If you translate the "blues" and "reds" to varying transparency, then it is not against ggplot's philosophy. So, using Thierry's Moltenversion of the data set: ggplot(Molten, aes(x, value, alphy = yc, colour = variable)) + geom_point() Should do the trick.


3

You can create a custom BitmapPalette and apply it to a new WriteableBitmap: var myPalette = new BitmapPalette(new List<Color> { Colors.Red, Colors.Blue, Colors.Green, // ... }); var writeableBitmap = new WriteableBitmap( width, height, 96, 96, PixelFormats.Indexed8, // Paletted bitmap with 256 colours ...


3

try this: main(); function main(){ var progress_win = new Window ("palette"); var progress = progress_bar(progress_win, 2, 'Doing Something. Please be patient'); delay(1); progress.value = progress.value+1; delay(1); progress.parent.close(); } // delay function found here //found here ...


3

TGifImage has such an array built in, so just make use of it: var Gif:TGifImage; PaletteIndex : byte; begin Gif := TGifImage.Create; // ... load your stuff here ... // TGifImage has an Images property, which is probably only interesting if you're dealing with animations, so just take the first image. PaletteIndex := Gif.Images[0].Pixels[0,0]; ...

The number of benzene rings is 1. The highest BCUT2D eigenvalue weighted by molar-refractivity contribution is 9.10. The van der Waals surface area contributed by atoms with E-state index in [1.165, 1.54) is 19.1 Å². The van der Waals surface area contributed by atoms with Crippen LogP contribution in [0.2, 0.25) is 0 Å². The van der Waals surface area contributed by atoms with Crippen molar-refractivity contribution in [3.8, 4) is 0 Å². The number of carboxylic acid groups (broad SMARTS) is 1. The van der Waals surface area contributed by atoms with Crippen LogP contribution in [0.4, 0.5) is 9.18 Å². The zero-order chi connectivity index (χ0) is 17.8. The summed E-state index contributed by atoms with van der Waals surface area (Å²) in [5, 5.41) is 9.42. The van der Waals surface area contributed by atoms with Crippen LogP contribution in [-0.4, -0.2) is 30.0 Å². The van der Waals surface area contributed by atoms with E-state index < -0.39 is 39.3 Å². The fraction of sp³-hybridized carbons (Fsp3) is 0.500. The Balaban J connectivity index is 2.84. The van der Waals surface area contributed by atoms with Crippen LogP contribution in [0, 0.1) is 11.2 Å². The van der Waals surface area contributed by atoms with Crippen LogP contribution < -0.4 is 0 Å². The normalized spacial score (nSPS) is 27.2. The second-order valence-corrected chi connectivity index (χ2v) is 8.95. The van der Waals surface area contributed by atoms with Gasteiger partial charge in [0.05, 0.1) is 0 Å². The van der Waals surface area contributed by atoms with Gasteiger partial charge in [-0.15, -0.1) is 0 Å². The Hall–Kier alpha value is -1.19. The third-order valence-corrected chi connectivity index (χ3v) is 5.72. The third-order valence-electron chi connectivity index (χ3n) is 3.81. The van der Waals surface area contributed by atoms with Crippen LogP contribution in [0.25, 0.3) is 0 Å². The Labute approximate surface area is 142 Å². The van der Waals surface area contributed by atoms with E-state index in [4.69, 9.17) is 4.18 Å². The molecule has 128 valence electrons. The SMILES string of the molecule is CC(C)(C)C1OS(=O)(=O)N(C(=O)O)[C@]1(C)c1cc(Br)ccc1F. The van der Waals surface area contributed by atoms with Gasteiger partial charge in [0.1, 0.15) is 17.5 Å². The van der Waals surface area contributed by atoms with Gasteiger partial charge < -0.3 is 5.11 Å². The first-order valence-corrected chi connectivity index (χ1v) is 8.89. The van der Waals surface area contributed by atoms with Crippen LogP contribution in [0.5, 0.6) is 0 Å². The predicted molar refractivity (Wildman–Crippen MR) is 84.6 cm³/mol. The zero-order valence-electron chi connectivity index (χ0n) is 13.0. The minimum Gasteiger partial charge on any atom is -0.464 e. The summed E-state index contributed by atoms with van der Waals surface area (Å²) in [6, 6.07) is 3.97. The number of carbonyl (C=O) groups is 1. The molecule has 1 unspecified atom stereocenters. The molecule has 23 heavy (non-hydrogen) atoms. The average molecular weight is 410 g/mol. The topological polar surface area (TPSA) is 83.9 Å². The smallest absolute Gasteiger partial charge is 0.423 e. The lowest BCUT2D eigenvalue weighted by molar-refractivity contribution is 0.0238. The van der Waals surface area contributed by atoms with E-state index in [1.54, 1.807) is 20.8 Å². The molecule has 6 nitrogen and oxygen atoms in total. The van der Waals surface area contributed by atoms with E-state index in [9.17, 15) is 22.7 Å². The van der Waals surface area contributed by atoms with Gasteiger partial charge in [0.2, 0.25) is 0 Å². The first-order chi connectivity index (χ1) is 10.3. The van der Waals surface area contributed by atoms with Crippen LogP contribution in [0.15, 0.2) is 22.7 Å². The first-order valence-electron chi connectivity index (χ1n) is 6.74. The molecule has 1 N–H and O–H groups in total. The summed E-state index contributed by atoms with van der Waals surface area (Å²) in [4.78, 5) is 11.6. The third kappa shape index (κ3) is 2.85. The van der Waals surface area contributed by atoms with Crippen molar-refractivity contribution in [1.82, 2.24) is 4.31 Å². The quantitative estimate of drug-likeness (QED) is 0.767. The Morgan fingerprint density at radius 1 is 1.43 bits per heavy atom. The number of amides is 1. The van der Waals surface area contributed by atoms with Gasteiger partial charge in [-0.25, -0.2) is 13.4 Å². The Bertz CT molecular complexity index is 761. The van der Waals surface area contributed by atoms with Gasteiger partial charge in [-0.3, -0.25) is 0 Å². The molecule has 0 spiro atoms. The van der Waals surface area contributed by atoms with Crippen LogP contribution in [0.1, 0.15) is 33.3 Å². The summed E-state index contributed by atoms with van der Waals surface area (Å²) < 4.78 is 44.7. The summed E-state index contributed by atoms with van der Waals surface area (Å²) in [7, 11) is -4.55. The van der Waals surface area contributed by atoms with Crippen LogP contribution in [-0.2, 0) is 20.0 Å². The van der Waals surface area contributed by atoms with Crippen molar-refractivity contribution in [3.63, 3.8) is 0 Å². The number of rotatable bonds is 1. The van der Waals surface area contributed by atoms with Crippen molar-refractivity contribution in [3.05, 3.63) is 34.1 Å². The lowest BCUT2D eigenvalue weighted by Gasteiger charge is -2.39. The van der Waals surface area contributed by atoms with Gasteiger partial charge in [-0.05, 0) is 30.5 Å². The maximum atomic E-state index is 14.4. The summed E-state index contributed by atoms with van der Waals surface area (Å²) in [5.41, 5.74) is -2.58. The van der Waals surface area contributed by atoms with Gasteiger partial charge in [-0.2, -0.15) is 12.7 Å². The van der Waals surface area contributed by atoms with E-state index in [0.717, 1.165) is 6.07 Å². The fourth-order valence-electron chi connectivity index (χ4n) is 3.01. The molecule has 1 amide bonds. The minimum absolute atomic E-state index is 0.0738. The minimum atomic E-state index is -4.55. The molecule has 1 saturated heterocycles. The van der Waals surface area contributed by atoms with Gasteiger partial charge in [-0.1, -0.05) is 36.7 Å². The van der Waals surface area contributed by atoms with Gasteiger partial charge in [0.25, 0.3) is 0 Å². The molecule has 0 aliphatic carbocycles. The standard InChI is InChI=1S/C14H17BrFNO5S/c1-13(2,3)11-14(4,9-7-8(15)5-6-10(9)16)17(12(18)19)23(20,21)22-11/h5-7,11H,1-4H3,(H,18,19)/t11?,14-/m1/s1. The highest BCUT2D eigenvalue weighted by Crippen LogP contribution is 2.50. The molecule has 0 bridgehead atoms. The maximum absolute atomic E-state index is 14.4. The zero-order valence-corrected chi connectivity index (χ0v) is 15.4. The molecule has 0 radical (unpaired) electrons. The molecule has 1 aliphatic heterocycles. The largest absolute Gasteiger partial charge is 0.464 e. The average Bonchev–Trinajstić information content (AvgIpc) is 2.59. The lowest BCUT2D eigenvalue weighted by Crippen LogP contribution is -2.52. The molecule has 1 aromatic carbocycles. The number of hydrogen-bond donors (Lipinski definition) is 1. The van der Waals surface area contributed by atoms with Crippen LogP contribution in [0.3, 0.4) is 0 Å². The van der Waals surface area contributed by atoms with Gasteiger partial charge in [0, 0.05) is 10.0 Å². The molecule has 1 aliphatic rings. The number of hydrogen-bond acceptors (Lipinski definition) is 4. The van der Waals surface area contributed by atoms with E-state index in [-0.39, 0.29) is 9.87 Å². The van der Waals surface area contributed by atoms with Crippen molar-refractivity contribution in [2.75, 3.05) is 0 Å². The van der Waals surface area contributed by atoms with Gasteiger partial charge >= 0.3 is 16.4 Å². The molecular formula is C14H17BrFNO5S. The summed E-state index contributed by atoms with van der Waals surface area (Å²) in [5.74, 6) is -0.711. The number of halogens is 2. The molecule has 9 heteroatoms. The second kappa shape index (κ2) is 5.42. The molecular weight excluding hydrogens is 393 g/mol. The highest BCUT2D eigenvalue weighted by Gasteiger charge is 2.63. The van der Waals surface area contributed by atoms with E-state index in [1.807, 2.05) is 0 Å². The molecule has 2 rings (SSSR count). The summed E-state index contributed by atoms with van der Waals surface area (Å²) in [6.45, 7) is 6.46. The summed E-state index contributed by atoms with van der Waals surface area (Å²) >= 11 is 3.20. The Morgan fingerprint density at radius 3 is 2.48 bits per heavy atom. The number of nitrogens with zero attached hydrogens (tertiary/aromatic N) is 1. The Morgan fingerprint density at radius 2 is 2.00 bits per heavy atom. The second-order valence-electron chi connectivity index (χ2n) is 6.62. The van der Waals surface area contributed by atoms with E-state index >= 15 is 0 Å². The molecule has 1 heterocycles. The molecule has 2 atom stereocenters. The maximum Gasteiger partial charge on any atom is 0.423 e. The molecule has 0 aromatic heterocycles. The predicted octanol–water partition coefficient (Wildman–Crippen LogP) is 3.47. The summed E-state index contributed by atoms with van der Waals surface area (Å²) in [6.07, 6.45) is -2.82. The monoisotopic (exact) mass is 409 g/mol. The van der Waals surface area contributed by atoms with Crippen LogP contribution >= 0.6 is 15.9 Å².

3

For future reference, here's the mapping table. Taken from MicahElliott/colortrans.py # Primary 3-bit # Equivalent "bright" versions 00 = 000000 08 = 808080 01 = 800000 09 = ff0000 02 = 008000 10 = 00ff00 03 = 808000 11 = ffff00 04 = 000080 12 = 0000ff 05 = 800080 ...


3

Basically there are several ways to achieve what you want. First I show three possibilities to process the static data into an animated gif: Use an external tool (here awk) to process the data file once. (Variant of 1: Use an external tool like awk to process the data on the fly) Use gnuplot only Variant 1: preprocessing the data I think an appropriate ...


3

I find that taking the bitwise complement works well, and quickly. var color = 0x320ae3; var complement = 0xffffff ^ color; I'm not sure if it's a perfect complement in the sense of "mixes together to form a 70% grey", however a 70% grey is "pure white" in terms of color timing in film, and it occurred to me that xoring the rgb hex out of pure white might ...


3

Use negative numbers to invert the palette: set pm3d map set palette rgb 21,22,23 splot x gives you whereas set pm3d map set palette rgb -21,-22,-23 splot x gives you


3

Miguel's answer is correct. Rather than making the individual numbers negative, the command set palette negative also does the trick: set pm3d map set palette negative rgb 21,22,23 splot x would produce what you wanted. You can split the command up too: set palette rgb 21,22,23 set palette negative is equivalent. You can use set palette positive to ...


2

The code you posted does nothing really. You either have to read the palette back from the bitmap before you can access it, or you need to create a palette and assign it to a bitmap - your code does neither. The following code is more or less yours, with fields fBitmap and fBitmapPalEntries for the results of the operation. I commented all the lines that I ...